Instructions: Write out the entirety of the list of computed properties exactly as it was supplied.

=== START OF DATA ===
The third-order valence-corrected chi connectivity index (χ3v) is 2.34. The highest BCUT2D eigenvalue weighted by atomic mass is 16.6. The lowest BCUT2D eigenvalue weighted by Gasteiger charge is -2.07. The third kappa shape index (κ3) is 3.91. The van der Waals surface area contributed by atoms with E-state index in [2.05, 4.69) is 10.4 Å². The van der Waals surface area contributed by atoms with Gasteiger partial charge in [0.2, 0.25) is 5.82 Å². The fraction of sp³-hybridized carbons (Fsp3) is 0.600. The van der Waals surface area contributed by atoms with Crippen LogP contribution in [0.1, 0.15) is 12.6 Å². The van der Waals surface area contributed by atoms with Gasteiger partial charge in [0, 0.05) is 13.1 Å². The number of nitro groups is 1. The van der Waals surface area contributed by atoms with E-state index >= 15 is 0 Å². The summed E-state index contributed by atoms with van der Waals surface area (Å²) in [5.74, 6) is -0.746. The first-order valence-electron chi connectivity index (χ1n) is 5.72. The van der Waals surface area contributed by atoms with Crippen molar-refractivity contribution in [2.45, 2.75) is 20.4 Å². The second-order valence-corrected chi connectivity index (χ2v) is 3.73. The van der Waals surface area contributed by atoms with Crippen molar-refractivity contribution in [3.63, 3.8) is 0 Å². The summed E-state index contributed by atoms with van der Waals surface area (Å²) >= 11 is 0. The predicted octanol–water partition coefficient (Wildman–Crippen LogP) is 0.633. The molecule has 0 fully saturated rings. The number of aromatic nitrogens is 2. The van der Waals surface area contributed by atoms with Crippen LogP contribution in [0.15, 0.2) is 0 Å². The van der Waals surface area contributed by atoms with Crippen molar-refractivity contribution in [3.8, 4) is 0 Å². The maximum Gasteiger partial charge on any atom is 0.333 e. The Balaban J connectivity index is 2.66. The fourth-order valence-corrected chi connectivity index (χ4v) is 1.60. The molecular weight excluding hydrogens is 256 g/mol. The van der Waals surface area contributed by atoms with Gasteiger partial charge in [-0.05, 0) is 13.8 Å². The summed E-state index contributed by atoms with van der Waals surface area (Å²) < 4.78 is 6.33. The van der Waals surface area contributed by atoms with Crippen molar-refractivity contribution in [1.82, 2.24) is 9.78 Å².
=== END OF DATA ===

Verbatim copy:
The third-order valence-corrected chi connectivity index (χ3v) is 2.34. The highest BCUT2D eigenvalue weighted by atomic mass is 16.6. The lowest BCUT2D eigenvalue weighted by Gasteiger charge is -2.07. The third kappa shape index (κ3) is 3.91. The van der Waals surface area contributed by atoms with E-state index in [2.05, 4.69) is 10.4 Å². The van der Waals surface area contributed by atoms with Gasteiger partial charge in [0.2, 0.25) is 5.82 Å². The fraction of sp³-hybridized carbons (Fsp3) is 0.600. The van der Waals surface area contributed by atoms with Crippen LogP contribution in [0.1, 0.15) is 12.6 Å². The van der Waals surface area contributed by atoms with Gasteiger partial charge in [0, 0.05) is 13.1 Å². The number of nitro groups is 1. The van der Waals surface area contributed by atoms with E-state index >= 15 is 0 Å². The summed E-state index contributed by atoms with van der Waals surface area (Å²) in [5.74, 6) is -0.746. The first-order valence-electron chi connectivity index (χ1n) is 5.72. The van der Waals surface area contributed by atoms with Crippen molar-refractivity contribution in [2.45, 2.75) is 20.4 Å². The second-order valence-corrected chi connectivity index (χ2v) is 3.73. The van der Waals surface area contributed by atoms with Crippen molar-refractivity contribution in [3.63, 3.8) is 0 Å². The summed E-state index contributed by atoms with van der Waals surface area (Å²) >= 11 is 0. The predicted octanol–water partition coefficient (Wildman–Crippen LogP) is 0.633. The molecule has 0 fully saturated rings. The number of aromatic nitrogens is 2. The van der Waals surface area contributed by atoms with Crippen LogP contribution in [0.15, 0.2) is 0 Å². The van der Waals surface area contributed by atoms with Crippen molar-refractivity contribution in [3.8, 4) is 0 Å². The maximum Gasteiger partial charge on any atom is 0.333 e. The Balaban J connectivity index is 2.66. The fourth-order valence-corrected chi connectivity index (χ4v) is 1.60. The molecular weight excluding hydrogens is 256 g/mol. The van der Waals surface area contributed by atoms with Gasteiger partial charge in [-0.05, 0) is 13.8 Å². The summed E-state index contributed by atoms with van der Waals surface area (Å²) < 4.78 is 6.33. The van der Waals surface area contributed by atoms with Crippen molar-refractivity contribution in [1.82, 2.24) is 9.78 Å².